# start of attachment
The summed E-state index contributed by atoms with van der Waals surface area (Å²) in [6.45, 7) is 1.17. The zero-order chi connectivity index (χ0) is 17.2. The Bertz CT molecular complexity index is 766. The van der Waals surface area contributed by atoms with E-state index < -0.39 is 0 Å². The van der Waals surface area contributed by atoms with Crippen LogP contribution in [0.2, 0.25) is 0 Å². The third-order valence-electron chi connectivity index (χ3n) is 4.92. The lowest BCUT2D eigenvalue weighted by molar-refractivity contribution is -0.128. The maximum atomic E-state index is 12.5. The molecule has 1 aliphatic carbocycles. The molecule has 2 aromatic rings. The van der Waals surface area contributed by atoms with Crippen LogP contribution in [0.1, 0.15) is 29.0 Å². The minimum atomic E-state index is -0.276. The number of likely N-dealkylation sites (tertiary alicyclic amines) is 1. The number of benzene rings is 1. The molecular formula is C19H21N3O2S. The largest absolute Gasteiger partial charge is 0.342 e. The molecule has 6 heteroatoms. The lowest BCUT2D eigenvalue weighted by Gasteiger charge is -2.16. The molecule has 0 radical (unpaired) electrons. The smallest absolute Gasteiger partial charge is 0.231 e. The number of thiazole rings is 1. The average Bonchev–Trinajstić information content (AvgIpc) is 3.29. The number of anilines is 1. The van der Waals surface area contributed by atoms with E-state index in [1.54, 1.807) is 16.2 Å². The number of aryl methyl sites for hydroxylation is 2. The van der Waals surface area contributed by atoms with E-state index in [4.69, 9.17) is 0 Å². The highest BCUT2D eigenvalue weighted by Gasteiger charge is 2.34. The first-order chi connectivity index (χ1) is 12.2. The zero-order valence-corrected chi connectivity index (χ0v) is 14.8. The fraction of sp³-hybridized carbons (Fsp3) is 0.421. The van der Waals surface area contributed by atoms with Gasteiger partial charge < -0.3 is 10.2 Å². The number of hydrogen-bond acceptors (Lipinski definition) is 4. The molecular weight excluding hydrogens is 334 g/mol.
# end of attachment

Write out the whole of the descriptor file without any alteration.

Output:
The summed E-state index contributed by atoms with van der Waals surface area (Å²) in [6.45, 7) is 1.17. The zero-order chi connectivity index (χ0) is 17.2. The Bertz CT molecular complexity index is 766. The van der Waals surface area contributed by atoms with E-state index < -0.39 is 0 Å². The van der Waals surface area contributed by atoms with Crippen LogP contribution in [0.2, 0.25) is 0 Å². The third-order valence-electron chi connectivity index (χ3n) is 4.92. The lowest BCUT2D eigenvalue weighted by molar-refractivity contribution is -0.128. The maximum atomic E-state index is 12.5. The molecule has 1 aliphatic carbocycles. The molecule has 2 aromatic rings. The van der Waals surface area contributed by atoms with Crippen LogP contribution in [0.1, 0.15) is 29.0 Å². The minimum atomic E-state index is -0.276. The number of likely N-dealkylation sites (tertiary alicyclic amines) is 1. The number of benzene rings is 1. The molecular formula is C19H21N3O2S. The largest absolute Gasteiger partial charge is 0.342 e. The molecule has 6 heteroatoms. The lowest BCUT2D eigenvalue weighted by Gasteiger charge is -2.16. The molecule has 0 radical (unpaired) electrons. The smallest absolute Gasteiger partial charge is 0.231 e. The number of thiazole rings is 1. The average Bonchev–Trinajstić information content (AvgIpc) is 3.29. The number of anilines is 1. The van der Waals surface area contributed by atoms with E-state index in [1.54, 1.807) is 16.2 Å². The number of aryl methyl sites for hydroxylation is 2. The van der Waals surface area contributed by atoms with E-state index in [4.69, 9.17) is 0 Å². The highest BCUT2D eigenvalue weighted by Gasteiger charge is 2.34. The first-order chi connectivity index (χ1) is 12.2. The zero-order valence-corrected chi connectivity index (χ0v) is 14.8. The fraction of sp³-hybridized carbons (Fsp3) is 0.421. The van der Waals surface area contributed by atoms with Gasteiger partial charge < -0.3 is 10.2 Å². The number of hydrogen-bond acceptors (Lipinski definition) is 4. The molecular weight excluding hydrogens is 334 g/mol.